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Raspberry (Rubus idaeus)



Interactions

Raspberry/Drug Interactions:
  • Antibiotics (clarithromycin)Antibiotics (clarithromycin): Based on in vitro study, raspberry may have antibiotic activity (37; 69; 39; 21) and interact additively with clarithromycin (70).
  • AntioxidantsAntioxidants: Raspberry contains antioxidants (71; 72; 73; 74; 75; 6; 7; 76) and has shown antioxidant activity in one clinical trial (77).
  • Antispasmodic drugsAntispasmodic drugs: Based on in vitro study, the methanol (MeOH) extract of dried raspberry leaves may relax muscles (78).
  • DiureticsDiuretics: According to unsubstantiated reports, raspberry roots and leaves may be a mild diuretic.
  • LaxativesLaxatives: According to unsubstantiated reports, raspberry roots and leaves may be a mild laxative.
  • Muscle relaxantsMuscle relaxants: Based on in vitro study, the methanol (MeOH) extract of dried raspberry leaves may relax muscles (79).
  • SalicylatesSalicylates: Raspberries may contain salicylates.
  • SedativesSedatives: According to unsubstantiated reports, raspberry roots and leaves may be mildly sedative.

Raspberry/Herb/Supplement Interactions:
  • Antibiotic herbsAntibiotic herbs: Based on in vitro study, raspberry may have antibiotic activity (37; 80; 39; 21) and interact additively with clarithromycin (81).
  • AntioxidantsAntioxidants: Raspberry contains antioxidants (82; 83; 84; 85; 86; 6; 7; 87) and has shown antioxidant activity in one clinical trial (88).
  • Antispasmodic herbsAntispasmodic herbs: Based on in vitro study, the methanol (MeOH) extract of dried raspberry leaves may relax muscles (89).
  • DiureticsDiuretics: According to unsubstantiated reports, raspberry roots and leaves may be a mild diuretic.
  • LaxativesLaxatives: According to unsubstantiated reports, raspberry roots and leaves may be a mild laxative.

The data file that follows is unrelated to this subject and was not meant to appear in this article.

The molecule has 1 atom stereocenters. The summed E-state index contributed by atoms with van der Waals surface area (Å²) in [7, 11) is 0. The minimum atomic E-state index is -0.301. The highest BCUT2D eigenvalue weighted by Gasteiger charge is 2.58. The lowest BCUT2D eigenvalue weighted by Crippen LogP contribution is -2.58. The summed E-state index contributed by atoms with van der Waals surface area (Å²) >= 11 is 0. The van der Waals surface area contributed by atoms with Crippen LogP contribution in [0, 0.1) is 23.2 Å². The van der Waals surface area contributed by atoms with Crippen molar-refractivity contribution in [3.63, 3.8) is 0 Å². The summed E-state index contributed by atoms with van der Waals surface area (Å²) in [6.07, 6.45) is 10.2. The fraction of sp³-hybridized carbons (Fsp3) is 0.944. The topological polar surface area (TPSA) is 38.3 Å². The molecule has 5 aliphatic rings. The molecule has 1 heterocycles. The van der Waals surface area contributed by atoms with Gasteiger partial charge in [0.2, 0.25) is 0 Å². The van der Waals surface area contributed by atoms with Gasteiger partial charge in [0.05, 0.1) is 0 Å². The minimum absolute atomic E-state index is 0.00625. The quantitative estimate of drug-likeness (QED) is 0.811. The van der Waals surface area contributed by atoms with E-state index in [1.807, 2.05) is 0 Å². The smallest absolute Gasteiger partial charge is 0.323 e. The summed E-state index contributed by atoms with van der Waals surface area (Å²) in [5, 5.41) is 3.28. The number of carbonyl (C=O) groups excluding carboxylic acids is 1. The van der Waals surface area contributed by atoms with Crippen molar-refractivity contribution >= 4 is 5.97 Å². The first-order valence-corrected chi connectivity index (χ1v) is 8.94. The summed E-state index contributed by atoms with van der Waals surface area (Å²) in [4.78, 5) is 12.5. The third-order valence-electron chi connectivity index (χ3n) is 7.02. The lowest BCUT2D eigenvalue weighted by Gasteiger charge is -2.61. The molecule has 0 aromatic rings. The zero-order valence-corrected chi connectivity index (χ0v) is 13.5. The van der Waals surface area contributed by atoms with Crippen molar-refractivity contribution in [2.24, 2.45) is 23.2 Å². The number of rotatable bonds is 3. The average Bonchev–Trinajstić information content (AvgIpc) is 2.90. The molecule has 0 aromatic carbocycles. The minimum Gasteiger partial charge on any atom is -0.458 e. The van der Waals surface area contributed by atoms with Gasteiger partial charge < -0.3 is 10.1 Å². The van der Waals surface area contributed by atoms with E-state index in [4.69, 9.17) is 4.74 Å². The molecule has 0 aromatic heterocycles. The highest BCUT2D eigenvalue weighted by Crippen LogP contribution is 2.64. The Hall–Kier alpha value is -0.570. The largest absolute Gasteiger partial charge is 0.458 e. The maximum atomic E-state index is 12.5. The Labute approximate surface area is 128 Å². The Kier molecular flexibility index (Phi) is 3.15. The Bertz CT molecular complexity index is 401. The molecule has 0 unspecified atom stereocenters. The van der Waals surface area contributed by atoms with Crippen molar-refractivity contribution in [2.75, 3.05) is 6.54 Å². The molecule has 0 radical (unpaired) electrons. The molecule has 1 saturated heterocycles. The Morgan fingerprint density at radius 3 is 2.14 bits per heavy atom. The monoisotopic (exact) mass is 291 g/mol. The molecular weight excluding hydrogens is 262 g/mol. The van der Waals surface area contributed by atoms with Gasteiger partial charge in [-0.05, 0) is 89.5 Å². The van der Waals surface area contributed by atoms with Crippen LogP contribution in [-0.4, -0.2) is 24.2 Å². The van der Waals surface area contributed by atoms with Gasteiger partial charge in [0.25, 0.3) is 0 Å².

• Muscle relaxantsMuscle relaxants: Based on in vitro study, the methanol (MeOH) extract of dried raspberry leaves may relax muscles (90).
  • Salicylates (e.g. willow bark)Salicylates (e.g. willow bark): Raspberries may contain salicylates.
  • SedativesSedatives: According to unsubstantiated reports, raspberry roots and leaves may be mildly sedative.

Raspberry/Food Interactions:
  • Antioxidant foodsAntioxidant foods: Raspberry contains antioxidants (91; 92; 93; 94; 95; 6; 7; 96) and has shown antioxidant activity in one clinical trial (97).
  • Salicylate-containing foods (apricots, cherries, currants, grapes, nectarines, peaches and plums)Salicylate-containing foods (apricots, cherries, currants, grapes, nectarines, peaches and plums): Raspberries may contain salicylates.

Raspberry/Lab Interactions:
  • PTT (prothrombin time test)PTT (prothrombin time test): Raspberries may contain salicylates.
  • INR (international normalized ratio)INR (international normalized ratio): Raspberries may contain salicylates.

Copyright © 2011 Natural Standard (www.naturalstandard.com)


The information in this monograph is intended for informational purposes only, and is meant to help users better understand health concerns. Information is based on review of scientific research data, historical practice patterns, and clinical experience. This information should not be interpreted as specific medical advice. Users should consult with a qualified healthcare provider for specific questions regarding therapies, diagnosis and/or health conditions, prior to making therapeutic decisions.

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